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Stress and Addiction - the Relationship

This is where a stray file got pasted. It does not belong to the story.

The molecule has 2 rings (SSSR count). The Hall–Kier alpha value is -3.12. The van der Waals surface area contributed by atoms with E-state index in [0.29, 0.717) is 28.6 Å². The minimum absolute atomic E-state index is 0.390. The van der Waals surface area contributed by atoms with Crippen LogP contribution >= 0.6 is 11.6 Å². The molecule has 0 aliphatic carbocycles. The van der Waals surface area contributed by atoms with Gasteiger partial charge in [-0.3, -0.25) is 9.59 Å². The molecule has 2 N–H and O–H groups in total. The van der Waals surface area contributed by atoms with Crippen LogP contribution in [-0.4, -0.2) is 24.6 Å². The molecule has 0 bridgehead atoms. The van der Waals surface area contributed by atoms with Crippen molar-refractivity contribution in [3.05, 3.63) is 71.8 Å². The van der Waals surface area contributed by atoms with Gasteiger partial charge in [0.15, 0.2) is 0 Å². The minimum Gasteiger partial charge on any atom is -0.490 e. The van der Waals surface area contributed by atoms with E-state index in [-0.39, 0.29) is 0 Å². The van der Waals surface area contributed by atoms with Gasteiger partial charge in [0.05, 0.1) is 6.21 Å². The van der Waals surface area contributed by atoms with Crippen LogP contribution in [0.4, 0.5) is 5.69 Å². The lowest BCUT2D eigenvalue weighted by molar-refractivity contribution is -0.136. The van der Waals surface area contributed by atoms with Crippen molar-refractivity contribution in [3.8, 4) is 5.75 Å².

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Stress and Addiction - In today's depressed economy, job loss is more frequent. Those who have managed to retain their employment are often required to work more hours, take on more responsibilities, and spend less time with families. Time for leisure and extracurricular activities is at a minimum for those fighting to keep their jobs. Others are not as fortunate. With unemployment at its highest levels since the Great Depression, many people are out of work and struggling financially to survive. Health care costs are at an all-time high. Many are uninsured and cannot afford basic health maintenance. If one is fortunate enough to see a doctor, the skyrocketing price of pharmaceuticals restricts their access to medications. Sick family members require family care that removes someone from the work force. People are retraining for new careers while working odd jobs to feed and shelter their families. News networks bombard the public with forecasts of doom and gloom as unemployment figures have increased monthly for a year. Terrorism is a constant threat as our military volunteers are spread throughout the world to protect freedom, leaving their families alone at home. Obesity is at record levels in the United States with one third of the population tipping the scales into dangerous zones. Life is full of daily hassles for most people. Extended exposure to personal daily problems, financial woes, and environmental stressors compounded with dim hopes of improvement snowball into a never-ending downward spiral until all control over personal and societal priorities seems lost. Life is not actually like this for some people but for many, it is. The resulting circumstance one finds themselves in when control is lost is extreme stress.